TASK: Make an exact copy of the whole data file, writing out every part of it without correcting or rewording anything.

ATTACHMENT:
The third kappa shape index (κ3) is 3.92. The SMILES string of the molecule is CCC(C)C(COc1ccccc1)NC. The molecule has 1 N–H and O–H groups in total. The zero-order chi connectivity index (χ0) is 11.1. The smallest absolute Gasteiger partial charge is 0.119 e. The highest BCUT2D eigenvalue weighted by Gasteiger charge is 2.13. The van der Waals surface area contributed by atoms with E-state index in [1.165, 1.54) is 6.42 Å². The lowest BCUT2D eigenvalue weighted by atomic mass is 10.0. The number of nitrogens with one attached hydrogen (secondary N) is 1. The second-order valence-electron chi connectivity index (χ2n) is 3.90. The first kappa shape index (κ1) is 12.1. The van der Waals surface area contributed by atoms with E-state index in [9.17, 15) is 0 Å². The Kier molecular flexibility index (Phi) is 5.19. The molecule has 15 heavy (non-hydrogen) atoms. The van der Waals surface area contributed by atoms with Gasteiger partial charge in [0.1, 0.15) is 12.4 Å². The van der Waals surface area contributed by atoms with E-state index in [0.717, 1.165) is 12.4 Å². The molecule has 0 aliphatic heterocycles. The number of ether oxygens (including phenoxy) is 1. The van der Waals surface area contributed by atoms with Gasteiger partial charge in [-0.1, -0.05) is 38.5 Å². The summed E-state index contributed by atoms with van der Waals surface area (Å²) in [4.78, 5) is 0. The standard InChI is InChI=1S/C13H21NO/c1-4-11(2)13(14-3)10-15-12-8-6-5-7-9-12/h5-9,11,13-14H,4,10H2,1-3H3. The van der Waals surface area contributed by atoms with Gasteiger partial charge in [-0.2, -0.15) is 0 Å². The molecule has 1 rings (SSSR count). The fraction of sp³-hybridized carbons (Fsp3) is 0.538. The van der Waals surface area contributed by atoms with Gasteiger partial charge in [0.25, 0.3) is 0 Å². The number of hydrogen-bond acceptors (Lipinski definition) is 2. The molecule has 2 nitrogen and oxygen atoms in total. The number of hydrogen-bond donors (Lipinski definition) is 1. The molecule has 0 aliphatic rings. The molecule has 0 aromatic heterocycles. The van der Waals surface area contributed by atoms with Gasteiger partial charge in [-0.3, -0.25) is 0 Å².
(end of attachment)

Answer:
The third kappa shape index (κ3) is 3.92. The SMILES string of the molecule is CCC(C)C(COc1ccccc1)NC. The molecule has 1 N–H and O–H groups in total. The zero-order chi connectivity index (χ0) is 11.1. The smallest absolute Gasteiger partial charge is 0.119 e. The highest BCUT2D eigenvalue weighted by Gasteiger charge is 2.13. The van der Waals surface area contributed by atoms with E-state index in [1.165, 1.54) is 6.42 Å². The lowest BCUT2D eigenvalue weighted by atomic mass is 10.0. The number of nitrogens with one attached hydrogen (secondary N) is 1. The second-order valence-electron chi connectivity index (χ2n) is 3.90. The first kappa shape index (κ1) is 12.1. The van der Waals surface area contributed by atoms with E-state index in [9.17, 15) is 0 Å². The Kier molecular flexibility index (Phi) is 5.19. The molecule has 15 heavy (non-hydrogen) atoms. The van der Waals surface area contributed by atoms with Gasteiger partial charge in [0.1, 0.15) is 12.4 Å². The van der Waals surface area contributed by atoms with E-state index in [0.717, 1.165) is 12.4 Å². The molecule has 0 aliphatic heterocycles. The number of ether oxygens (including phenoxy) is 1. The van der Waals surface area contributed by atoms with Gasteiger partial charge in [-0.1, -0.05) is 38.5 Å². The summed E-state index contributed by atoms with van der Waals surface area (Å²) in [4.78, 5) is 0. The standard InChI is InChI=1S/C13H21NO/c1-4-11(2)13(14-3)10-15-12-8-6-5-7-9-12/h5-9,11,13-14H,4,10H2,1-3H3. The van der Waals surface area contributed by atoms with Gasteiger partial charge in [-0.2, -0.15) is 0 Å². The molecule has 1 rings (SSSR count). The fraction of sp³-hybridized carbons (Fsp3) is 0.538. The van der Waals surface area contributed by atoms with Gasteiger partial charge in [0.25, 0.3) is 0 Å². The number of hydrogen-bond acceptors (Lipinski definition) is 2. The molecule has 2 nitrogen and oxygen atoms in total. The number of hydrogen-bond donors (Lipinski definition) is 1. The molecule has 0 aliphatic rings. The molecule has 0 aromatic heterocycles. The van der Waals surface area contributed by atoms with Gasteiger partial charge in [-0.3, -0.25) is 0 Å².